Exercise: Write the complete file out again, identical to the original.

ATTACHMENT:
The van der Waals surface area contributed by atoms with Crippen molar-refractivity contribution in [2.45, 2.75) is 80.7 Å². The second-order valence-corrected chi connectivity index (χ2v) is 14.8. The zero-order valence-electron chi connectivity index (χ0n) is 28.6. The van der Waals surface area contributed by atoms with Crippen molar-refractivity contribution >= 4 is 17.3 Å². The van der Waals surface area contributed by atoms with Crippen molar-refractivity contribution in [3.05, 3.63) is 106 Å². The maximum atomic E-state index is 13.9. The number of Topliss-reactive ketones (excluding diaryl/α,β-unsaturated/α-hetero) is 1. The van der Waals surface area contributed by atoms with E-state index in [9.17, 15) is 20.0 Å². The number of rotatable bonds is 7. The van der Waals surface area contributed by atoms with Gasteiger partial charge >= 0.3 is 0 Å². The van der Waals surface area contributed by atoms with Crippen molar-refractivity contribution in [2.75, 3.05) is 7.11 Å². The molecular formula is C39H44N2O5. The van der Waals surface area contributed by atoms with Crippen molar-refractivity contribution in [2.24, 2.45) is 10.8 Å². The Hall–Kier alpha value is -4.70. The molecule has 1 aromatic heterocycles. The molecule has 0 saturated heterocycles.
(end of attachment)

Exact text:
The van der Waals surface area contributed by atoms with Crippen molar-refractivity contribution in [2.45, 2.75) is 80.7 Å². The second-order valence-corrected chi connectivity index (χ2v) is 14.8. The zero-order valence-electron chi connectivity index (χ0n) is 28.6. The van der Waals surface area contributed by atoms with Crippen molar-refractivity contribution >= 4 is 17.3 Å². The van der Waals surface area contributed by atoms with Crippen molar-refractivity contribution in [3.05, 3.63) is 106 Å². The maximum atomic E-state index is 13.9. The number of Topliss-reactive ketones (excluding diaryl/α,β-unsaturated/α-hetero) is 1. The van der Waals surface area contributed by atoms with E-state index in [9.17, 15) is 20.0 Å². The number of rotatable bonds is 7. The van der Waals surface area contributed by atoms with Gasteiger partial charge >= 0.3 is 0 Å². The van der Waals surface area contributed by atoms with Crippen molar-refractivity contribution in [2.75, 3.05) is 7.11 Å². The molecular formula is C39H44N2O5. The van der Waals surface area contributed by atoms with Crippen molar-refractivity contribution in [2.24, 2.45) is 10.8 Å². The Hall–Kier alpha value is -4.70. The molecule has 1 aromatic heterocycles. The molecule has 0 saturated heterocycles.